A cyberattack is not just a matter for security
Suppose your house is on fire. I wouldn't wish it on anyone, but if it happens, it's reassuring if a well-prepared and fully trained fire brigade shows up.
Picture the scene: you're enjoying a pleasant evening with your wife and children in front of the fire. As you stare contentedly into the flames, you realise that the chimney hasn't been swept in over a year. It was on your to-do list, but life got in the way. Soon after, it transpires that your chimney is actually on fire. The only thing you can do now is take your family to safety and call the fire brigade.
The fire engine arrives outside your house, sirens blaring, and five men get out. One of them walks towards you. To your surprise, he isn't wearing the uniform you had expected. He doesn't seem to be in any great hurry, either. This is how he greets you:
'Good evening. My name is Peter and I'm in charge here. I can tell your house is on fire. It looks exactly like what I've seen in a presentation and in a short video shown at a conference I was at recently. They didn't tell me about the smell, though, or how hot the fire would be. According to the script, we should now change into our uniforms, and then I'll check the fire engine's manual to see how to switch on the pumps. I remember something about pointing the hoses at the fire and water coming out of them. Anyway, feel free to make suggestions about what exactly we should be doing.'
Reading this, you'll probably think it's a ridiculous story that could never happen. You are, of course, absolutely correct. Firefighters are highly trained and would know exactly what to do. They would arrive well prepared, already in uniform and equipped with the rights tools, and they certainly wouldn't ask you for advice. These men and women would go about their business and ensure that the damage is minimal and that you and your family are safe.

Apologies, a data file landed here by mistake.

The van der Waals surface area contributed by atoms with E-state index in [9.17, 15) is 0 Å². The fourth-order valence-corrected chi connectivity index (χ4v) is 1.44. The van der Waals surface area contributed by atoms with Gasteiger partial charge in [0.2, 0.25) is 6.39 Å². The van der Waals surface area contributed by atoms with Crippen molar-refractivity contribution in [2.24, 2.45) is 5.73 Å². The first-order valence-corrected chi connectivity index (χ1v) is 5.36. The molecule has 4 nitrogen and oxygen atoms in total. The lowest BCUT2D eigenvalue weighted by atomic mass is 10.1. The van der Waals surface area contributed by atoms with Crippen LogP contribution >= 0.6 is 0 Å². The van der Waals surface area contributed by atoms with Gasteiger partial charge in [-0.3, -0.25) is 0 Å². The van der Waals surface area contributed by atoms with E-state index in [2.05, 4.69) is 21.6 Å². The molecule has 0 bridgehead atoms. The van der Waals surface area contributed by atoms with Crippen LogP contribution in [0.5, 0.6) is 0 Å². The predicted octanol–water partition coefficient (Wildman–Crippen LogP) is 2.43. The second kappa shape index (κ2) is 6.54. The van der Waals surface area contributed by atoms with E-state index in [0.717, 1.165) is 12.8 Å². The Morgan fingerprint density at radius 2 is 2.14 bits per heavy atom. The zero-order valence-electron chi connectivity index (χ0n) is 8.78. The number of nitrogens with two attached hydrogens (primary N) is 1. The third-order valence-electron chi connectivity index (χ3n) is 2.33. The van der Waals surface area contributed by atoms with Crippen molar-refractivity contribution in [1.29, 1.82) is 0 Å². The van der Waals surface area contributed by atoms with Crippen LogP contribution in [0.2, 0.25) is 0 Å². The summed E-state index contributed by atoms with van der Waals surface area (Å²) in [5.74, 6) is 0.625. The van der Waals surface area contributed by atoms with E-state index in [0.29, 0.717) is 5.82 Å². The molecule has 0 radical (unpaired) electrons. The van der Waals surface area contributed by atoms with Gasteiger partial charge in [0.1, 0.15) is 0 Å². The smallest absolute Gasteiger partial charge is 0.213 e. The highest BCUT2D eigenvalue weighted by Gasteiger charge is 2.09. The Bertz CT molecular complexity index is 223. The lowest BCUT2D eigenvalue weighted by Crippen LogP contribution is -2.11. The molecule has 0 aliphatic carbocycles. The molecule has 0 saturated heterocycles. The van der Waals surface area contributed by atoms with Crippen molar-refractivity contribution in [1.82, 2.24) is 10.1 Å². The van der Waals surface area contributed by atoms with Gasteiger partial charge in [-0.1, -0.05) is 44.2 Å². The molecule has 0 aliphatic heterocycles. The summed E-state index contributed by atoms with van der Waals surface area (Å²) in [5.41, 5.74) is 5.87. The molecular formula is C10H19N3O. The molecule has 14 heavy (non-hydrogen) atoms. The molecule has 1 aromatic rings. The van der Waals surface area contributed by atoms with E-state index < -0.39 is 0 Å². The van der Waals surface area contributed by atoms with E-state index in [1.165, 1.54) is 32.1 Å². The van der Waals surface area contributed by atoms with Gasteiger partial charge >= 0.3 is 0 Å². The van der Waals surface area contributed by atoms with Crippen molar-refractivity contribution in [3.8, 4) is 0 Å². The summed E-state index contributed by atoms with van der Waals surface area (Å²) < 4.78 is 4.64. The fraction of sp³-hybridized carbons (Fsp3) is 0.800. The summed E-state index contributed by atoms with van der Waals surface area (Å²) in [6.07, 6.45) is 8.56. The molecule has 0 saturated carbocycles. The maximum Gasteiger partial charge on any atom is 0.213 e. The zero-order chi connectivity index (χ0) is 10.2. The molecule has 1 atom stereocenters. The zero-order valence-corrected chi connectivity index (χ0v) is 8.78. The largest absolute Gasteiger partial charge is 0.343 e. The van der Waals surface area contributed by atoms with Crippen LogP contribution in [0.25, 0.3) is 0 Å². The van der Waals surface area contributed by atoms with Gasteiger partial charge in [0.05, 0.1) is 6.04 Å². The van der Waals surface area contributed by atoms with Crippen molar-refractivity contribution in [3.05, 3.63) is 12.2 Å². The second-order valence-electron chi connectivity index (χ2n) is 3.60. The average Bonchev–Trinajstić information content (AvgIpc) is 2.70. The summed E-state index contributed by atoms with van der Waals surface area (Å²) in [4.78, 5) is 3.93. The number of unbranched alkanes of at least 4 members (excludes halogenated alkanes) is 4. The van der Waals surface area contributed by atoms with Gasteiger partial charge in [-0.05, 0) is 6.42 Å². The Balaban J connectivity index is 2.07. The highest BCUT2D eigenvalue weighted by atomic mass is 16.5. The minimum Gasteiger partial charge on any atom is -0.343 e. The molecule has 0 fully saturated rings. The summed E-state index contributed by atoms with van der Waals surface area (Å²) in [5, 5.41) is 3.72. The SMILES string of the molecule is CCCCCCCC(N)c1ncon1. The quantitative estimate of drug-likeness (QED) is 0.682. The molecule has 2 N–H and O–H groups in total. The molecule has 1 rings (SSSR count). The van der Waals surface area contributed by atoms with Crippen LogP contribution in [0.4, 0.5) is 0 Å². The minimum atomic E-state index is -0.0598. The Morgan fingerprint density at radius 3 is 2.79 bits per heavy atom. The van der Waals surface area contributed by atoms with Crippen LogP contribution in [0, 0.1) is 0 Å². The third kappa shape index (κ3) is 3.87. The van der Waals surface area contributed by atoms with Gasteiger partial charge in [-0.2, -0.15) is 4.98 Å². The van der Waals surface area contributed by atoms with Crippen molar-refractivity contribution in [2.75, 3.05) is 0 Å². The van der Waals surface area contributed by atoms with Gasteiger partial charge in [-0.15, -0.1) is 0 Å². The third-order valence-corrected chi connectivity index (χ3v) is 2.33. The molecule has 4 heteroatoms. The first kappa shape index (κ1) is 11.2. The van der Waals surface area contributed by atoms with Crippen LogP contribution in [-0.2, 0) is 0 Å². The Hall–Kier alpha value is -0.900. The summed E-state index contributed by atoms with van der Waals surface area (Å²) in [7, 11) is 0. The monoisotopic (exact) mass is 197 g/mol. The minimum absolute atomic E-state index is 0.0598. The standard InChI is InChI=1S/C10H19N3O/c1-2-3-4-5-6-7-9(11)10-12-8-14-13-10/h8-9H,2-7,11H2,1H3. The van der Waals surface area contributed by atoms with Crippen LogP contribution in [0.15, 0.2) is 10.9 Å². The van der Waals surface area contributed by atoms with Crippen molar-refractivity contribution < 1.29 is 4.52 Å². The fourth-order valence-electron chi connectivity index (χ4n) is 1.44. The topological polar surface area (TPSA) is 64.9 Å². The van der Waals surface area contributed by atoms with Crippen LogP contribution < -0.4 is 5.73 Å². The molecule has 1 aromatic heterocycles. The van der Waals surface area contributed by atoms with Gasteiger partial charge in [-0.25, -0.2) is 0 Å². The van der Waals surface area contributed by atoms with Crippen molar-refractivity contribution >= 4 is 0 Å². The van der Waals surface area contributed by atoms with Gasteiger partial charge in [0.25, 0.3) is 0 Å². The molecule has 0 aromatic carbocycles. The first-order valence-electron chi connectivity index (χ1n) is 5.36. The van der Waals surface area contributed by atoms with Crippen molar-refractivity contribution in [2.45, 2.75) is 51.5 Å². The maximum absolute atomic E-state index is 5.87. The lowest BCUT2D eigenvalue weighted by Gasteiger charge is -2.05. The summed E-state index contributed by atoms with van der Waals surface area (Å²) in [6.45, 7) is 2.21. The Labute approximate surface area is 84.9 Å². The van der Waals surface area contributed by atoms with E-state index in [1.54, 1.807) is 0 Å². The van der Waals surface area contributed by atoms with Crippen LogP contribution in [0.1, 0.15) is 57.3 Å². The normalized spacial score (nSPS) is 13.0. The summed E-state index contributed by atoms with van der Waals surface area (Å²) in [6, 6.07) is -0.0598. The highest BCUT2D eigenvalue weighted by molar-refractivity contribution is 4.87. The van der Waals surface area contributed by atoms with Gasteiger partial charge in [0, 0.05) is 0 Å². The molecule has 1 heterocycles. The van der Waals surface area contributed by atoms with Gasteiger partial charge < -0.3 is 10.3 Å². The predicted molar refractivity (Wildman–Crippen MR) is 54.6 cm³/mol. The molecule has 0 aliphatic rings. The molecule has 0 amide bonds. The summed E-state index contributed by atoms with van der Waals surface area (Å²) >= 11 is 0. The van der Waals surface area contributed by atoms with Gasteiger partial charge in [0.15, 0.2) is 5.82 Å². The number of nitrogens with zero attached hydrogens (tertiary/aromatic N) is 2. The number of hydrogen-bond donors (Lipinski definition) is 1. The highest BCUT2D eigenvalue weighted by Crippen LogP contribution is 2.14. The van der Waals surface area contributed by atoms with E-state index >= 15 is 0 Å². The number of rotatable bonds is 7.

In this respect, training is key. Obviously, firefighters train regularly - not just to learn procedures, but also to learn how to work as a team in real-life situations under ever-changing circumstances, since no two fires are ever the same. This way, each team member will know what to do. We wouldn't expect anything less!
However, when it comes to cybersecurity, this is far from the norm. Companies that come under attack should have made adequate preparations, but I regularly experience that this is not the case. Occasionally, they do have a scenario, so at least IT and security staff have some idea of where to start. However, the majority of them have never received real-life training, which means the wheel has to be reinvented over and over again each time a company comes under attack.
As you can imagine, this is not the most effective approach. The main question you should be asking yourself is this: have we been tested as a team?
A cyberattack or data leak, or a combination of the two, is often regarded as a problem to be dealt with by the security team, and sometimes also by the IT team. What many people tend to forget is that it takes the efforts of many more departments to contain such an attack. For example, Communications needs to be prepared to inform the press. Meanwhile, the Legal department will soon have to report the incident under the European General Data Protection Regulation (GDPR).
In other words, it's best to prepare the whole of your organisation for an attack or data leak. You should train like you fight, using every possible (human) resource. Just like firefighters, you should train as a team, to prepare for almost every eventuality. This is the only way to put your team to the ultimate test and find out what your reaction will be. Everyone must learn from the mistakes they make. Again, this is the only way to pick up new tricks and improve yourself continuously. After all, when a real attack happens, you don't want your firefighters to be clueless about what to do and ask you for advice.
So train like you fight!